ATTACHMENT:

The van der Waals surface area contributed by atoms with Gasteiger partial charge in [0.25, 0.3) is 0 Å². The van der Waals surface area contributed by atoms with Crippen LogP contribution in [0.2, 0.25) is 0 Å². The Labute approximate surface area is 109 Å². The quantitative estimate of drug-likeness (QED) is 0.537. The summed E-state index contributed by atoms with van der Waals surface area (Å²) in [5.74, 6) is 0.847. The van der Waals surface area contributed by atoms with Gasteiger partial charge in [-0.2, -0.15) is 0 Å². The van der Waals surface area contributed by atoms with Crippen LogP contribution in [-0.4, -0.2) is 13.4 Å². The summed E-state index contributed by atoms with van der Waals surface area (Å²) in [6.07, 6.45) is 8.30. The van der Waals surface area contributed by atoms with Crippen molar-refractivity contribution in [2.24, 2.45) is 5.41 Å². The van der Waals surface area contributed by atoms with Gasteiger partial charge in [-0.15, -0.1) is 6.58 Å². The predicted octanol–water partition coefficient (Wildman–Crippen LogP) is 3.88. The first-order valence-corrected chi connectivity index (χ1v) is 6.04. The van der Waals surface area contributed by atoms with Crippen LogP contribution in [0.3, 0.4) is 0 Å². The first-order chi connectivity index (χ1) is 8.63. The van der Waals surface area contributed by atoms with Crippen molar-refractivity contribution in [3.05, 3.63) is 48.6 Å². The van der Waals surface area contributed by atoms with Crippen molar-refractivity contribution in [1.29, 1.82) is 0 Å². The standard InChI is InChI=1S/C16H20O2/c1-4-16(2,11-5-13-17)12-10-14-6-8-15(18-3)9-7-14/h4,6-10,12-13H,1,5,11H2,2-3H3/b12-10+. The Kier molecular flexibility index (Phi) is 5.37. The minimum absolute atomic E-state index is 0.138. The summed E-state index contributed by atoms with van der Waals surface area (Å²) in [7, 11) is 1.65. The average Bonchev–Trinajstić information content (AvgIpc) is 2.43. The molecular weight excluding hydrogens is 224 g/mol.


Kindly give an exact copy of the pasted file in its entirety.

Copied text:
The van der Waals surface area contributed by atoms with Gasteiger partial charge in [0.25, 0.3) is 0 Å². The van der Waals surface area contributed by atoms with Crippen LogP contribution in [0.2, 0.25) is 0 Å². The Labute approximate surface area is 109 Å². The quantitative estimate of drug-likeness (QED) is 0.537. The summed E-state index contributed by atoms with van der Waals surface area (Å²) in [5.74, 6) is 0.847. The van der Waals surface area contributed by atoms with Gasteiger partial charge in [-0.2, -0.15) is 0 Å². The van der Waals surface area contributed by atoms with Crippen LogP contribution in [-0.4, -0.2) is 13.4 Å². The summed E-state index contributed by atoms with van der Waals surface area (Å²) in [6.07, 6.45) is 8.30. The van der Waals surface area contributed by atoms with Crippen molar-refractivity contribution in [2.24, 2.45) is 5.41 Å². The van der Waals surface area contributed by atoms with Gasteiger partial charge in [-0.15, -0.1) is 6.58 Å². The predicted octanol–water partition coefficient (Wildman–Crippen LogP) is 3.88. The first-order valence-corrected chi connectivity index (χ1v) is 6.04. The van der Waals surface area contributed by atoms with Crippen LogP contribution in [0.3, 0.4) is 0 Å². The first-order chi connectivity index (χ1) is 8.63. The van der Waals surface area contributed by atoms with Crippen molar-refractivity contribution in [3.05, 3.63) is 48.6 Å². The van der Waals surface area contributed by atoms with Crippen molar-refractivity contribution in [1.29, 1.82) is 0 Å². The standard InChI is InChI=1S/C16H20O2/c1-4-16(2,11-5-13-17)12-10-14-6-8-15(18-3)9-7-14/h4,6-10,12-13H,1,5,11H2,2-3H3/b12-10+. The Kier molecular flexibility index (Phi) is 5.37. The minimum absolute atomic E-state index is 0.138. The summed E-state index contributed by atoms with van der Waals surface area (Å²) in [7, 11) is 1.65. The average Bonchev–Trinajstić information content (AvgIpc) is 2.43. The molecular weight excluding hydrogens is 224 g/mol.